Come back in a year and see if human behavior is more intergrated in the Bank! In the meantime, you might want to talk to some free thinkers in development, like (for example) Lant Pritchett, William Easterly, or Ravi Kanbur. Or why don't you take apart some of the stories in the WDR and see if people still shout at bad drivers or if the water rationing happened as told.



The World Bank's reorganization is about bringing knowlege to the forefront; it is a replica of how my prior private employers were organized to deliver fee-based professional services -- the only thing missing is the "guillotine sharpens the mind" invisible hand -- you are financially dead if your paying customers walk (but at the Bank's poverty arm, 20 nations pay, and another 100+ nations receive).
And about those free thinkers . . . they wouldn't have an audience at the World Bank except as a "drive-by" to be comprehensive. Now maybe, after a year, when their Staff gets back to business rather than reverse-engineering cost secret reduction reports, they may now be free to look for alternative solutions toward the 2030 goal which is either aspirational or a performance rated objection.


Does Dr. Kim have a reference source for that Colombia water saving campaign? I want to learn more about it but can't find anything online!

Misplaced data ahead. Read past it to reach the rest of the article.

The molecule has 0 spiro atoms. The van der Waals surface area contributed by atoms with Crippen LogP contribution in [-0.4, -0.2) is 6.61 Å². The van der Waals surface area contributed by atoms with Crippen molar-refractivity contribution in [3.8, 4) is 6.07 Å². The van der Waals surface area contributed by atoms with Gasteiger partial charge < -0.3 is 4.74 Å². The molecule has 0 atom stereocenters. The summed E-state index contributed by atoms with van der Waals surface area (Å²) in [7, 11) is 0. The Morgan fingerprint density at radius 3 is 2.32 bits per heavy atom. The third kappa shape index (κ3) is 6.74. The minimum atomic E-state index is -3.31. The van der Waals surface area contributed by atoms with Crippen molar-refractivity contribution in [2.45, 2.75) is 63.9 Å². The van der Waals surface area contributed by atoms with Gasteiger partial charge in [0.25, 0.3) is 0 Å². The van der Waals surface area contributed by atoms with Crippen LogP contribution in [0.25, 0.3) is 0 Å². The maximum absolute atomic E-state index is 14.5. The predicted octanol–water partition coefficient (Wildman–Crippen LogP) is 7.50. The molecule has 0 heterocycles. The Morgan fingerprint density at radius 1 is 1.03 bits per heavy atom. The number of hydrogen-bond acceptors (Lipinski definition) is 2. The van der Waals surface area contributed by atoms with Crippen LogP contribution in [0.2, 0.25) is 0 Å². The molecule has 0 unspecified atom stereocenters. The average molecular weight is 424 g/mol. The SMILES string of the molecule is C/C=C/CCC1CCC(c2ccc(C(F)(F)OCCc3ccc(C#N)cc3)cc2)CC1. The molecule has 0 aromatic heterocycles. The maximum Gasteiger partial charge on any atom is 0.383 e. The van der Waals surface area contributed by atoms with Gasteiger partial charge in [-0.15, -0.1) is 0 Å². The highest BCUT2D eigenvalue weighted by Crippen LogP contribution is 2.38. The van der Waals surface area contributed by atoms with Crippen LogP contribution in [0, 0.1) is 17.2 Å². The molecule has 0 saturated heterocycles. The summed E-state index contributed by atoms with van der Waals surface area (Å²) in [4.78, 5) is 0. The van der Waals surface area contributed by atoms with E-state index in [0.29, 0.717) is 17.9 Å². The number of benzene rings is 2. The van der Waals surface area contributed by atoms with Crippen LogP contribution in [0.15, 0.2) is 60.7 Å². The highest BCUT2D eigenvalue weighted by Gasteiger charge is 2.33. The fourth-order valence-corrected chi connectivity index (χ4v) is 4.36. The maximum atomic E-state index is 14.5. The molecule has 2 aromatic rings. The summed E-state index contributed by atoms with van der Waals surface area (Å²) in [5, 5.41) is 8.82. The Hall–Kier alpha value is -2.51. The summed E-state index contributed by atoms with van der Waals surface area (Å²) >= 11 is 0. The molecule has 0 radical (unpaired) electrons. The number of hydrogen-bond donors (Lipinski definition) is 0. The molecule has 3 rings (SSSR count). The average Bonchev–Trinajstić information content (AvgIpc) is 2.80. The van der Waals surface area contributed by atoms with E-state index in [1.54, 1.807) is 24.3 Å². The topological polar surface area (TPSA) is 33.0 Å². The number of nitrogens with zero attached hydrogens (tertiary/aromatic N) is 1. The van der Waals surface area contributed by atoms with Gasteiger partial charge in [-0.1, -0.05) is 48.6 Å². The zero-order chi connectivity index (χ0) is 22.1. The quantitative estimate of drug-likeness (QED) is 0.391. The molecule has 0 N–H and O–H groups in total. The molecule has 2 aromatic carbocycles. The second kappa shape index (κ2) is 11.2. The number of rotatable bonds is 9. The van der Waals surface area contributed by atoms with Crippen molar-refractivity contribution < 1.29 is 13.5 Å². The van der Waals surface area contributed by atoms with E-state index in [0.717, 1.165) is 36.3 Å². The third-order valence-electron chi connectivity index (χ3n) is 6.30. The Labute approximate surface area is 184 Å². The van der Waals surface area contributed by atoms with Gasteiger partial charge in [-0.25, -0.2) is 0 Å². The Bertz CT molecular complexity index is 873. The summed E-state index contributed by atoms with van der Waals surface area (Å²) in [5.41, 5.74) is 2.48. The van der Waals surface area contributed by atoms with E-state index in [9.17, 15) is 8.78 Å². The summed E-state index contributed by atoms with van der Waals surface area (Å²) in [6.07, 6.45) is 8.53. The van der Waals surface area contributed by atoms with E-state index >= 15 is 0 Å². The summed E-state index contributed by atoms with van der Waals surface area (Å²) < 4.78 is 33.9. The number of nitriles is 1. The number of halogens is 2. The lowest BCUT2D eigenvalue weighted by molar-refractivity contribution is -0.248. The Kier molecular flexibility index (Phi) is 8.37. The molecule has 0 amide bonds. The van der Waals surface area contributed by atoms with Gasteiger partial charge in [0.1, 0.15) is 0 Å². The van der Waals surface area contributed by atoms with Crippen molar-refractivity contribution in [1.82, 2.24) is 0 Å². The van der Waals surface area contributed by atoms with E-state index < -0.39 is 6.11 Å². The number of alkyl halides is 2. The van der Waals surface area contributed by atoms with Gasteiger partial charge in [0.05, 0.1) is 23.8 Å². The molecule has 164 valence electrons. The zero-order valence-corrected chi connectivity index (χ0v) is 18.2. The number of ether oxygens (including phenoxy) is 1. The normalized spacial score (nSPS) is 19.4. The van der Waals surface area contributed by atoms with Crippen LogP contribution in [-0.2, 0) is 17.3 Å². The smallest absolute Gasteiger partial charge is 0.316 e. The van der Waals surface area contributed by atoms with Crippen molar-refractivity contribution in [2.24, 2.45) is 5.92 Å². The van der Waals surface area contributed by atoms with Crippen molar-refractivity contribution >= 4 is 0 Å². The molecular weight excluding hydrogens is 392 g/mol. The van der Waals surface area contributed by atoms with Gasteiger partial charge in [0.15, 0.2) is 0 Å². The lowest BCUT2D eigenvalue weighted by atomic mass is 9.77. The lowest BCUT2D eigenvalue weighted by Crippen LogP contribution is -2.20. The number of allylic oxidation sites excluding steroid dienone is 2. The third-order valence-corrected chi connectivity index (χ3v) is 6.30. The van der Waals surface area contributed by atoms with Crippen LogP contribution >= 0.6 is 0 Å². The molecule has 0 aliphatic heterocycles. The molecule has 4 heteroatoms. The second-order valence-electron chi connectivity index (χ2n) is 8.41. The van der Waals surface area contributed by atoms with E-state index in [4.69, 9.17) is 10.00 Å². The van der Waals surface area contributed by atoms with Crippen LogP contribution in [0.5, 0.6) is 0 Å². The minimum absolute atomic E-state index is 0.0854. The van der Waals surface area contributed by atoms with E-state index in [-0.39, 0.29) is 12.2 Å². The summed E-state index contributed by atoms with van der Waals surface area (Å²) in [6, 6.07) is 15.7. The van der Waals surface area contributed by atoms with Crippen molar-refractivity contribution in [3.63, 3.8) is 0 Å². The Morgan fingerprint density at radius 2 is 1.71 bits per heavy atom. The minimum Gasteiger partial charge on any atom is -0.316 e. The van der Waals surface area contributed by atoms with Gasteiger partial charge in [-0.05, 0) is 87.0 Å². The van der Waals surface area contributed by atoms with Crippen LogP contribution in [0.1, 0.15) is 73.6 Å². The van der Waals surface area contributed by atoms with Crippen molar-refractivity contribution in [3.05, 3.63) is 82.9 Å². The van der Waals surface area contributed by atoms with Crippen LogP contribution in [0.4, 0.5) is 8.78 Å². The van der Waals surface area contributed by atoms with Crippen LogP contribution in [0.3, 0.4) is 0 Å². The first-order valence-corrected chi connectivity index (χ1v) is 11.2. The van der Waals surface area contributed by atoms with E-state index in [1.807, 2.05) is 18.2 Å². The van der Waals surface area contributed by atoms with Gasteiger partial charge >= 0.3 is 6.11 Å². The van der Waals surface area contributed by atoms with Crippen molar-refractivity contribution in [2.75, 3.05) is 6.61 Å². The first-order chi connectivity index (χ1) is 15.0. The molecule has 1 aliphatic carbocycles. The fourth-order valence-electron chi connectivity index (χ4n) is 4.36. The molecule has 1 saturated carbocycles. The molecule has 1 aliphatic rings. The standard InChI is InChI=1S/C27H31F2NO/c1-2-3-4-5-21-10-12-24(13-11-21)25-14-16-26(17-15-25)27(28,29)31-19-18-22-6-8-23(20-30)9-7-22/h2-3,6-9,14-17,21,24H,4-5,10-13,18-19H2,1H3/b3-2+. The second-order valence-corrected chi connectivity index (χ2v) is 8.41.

Found it! Here's the report in case anyone else is interested:

Jason Butler

Not sure why Dubner was so enamored with Kim. He seemed like a typical, all be it smart, bureaucrat. This is the first time I had to check how much time was left in the episode. I usually love the show – and everyone is entitled to mistakes – but get back to interesting content!


I agree. This episode was a long boring puff piece.

Ethan Burch

I really enjoyed this episode. Did anyone else recognize Rory Sutherland's voice in the preview for the next installment?


Wait... so the "skin cream and the minimum wage" experiment showed what about the effects of the minimum wage? It sounded like he was saying that a minimum wage was not helpful, but people think that it is because they have preconceived notions and mental models that favor it...

Dartmouth Community

Freakonomics should have dug deeper into Jim Kim's Dartmouth record... A little hint: He does not receive such a warm welcome in Hanover.